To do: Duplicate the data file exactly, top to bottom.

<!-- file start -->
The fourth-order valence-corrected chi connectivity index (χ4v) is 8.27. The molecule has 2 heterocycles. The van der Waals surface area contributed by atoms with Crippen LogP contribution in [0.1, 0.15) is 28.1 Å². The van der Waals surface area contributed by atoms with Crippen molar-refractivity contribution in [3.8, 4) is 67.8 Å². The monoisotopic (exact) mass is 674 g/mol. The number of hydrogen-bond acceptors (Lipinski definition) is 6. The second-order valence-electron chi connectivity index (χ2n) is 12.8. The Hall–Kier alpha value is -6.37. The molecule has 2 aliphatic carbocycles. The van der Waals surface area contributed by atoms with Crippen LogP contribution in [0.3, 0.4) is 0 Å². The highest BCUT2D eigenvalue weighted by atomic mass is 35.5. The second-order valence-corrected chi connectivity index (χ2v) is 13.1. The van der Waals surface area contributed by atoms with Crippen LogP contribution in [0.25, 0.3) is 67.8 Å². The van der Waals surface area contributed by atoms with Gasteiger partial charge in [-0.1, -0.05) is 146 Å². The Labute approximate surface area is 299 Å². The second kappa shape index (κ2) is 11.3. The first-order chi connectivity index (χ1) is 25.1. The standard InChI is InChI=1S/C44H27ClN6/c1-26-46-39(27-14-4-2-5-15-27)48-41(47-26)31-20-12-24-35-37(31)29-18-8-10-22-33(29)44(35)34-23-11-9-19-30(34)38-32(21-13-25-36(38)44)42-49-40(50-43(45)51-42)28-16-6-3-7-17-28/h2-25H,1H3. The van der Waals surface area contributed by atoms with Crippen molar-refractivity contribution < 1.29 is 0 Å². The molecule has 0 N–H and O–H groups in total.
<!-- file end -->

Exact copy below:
The fourth-order valence-corrected chi connectivity index (χ4v) is 8.27. The molecule has 2 heterocycles. The van der Waals surface area contributed by atoms with Crippen LogP contribution in [0.1, 0.15) is 28.1 Å². The van der Waals surface area contributed by atoms with Crippen molar-refractivity contribution in [3.8, 4) is 67.8 Å². The monoisotopic (exact) mass is 674 g/mol. The number of hydrogen-bond acceptors (Lipinski definition) is 6. The second-order valence-electron chi connectivity index (χ2n) is 12.8. The Hall–Kier alpha value is -6.37. The molecule has 2 aliphatic carbocycles. The van der Waals surface area contributed by atoms with Crippen LogP contribution in [0.3, 0.4) is 0 Å². The highest BCUT2D eigenvalue weighted by atomic mass is 35.5. The second-order valence-corrected chi connectivity index (χ2v) is 13.1. The van der Waals surface area contributed by atoms with Crippen LogP contribution in [0.25, 0.3) is 67.8 Å². The van der Waals surface area contributed by atoms with Gasteiger partial charge in [-0.1, -0.05) is 146 Å². The Labute approximate surface area is 299 Å². The second kappa shape index (κ2) is 11.3. The first-order chi connectivity index (χ1) is 25.1. The standard InChI is InChI=1S/C44H27ClN6/c1-26-46-39(27-14-4-2-5-15-27)48-41(47-26)31-20-12-24-35-37(31)29-18-8-10-22-33(29)44(35)34-23-11-9-19-30(34)38-32(21-13-25-36(38)44)42-49-40(50-43(45)51-42)28-16-6-3-7-17-28/h2-25H,1H3. The van der Waals surface area contributed by atoms with Crippen molar-refractivity contribution < 1.29 is 0 Å². The molecule has 0 N–H and O–H groups in total.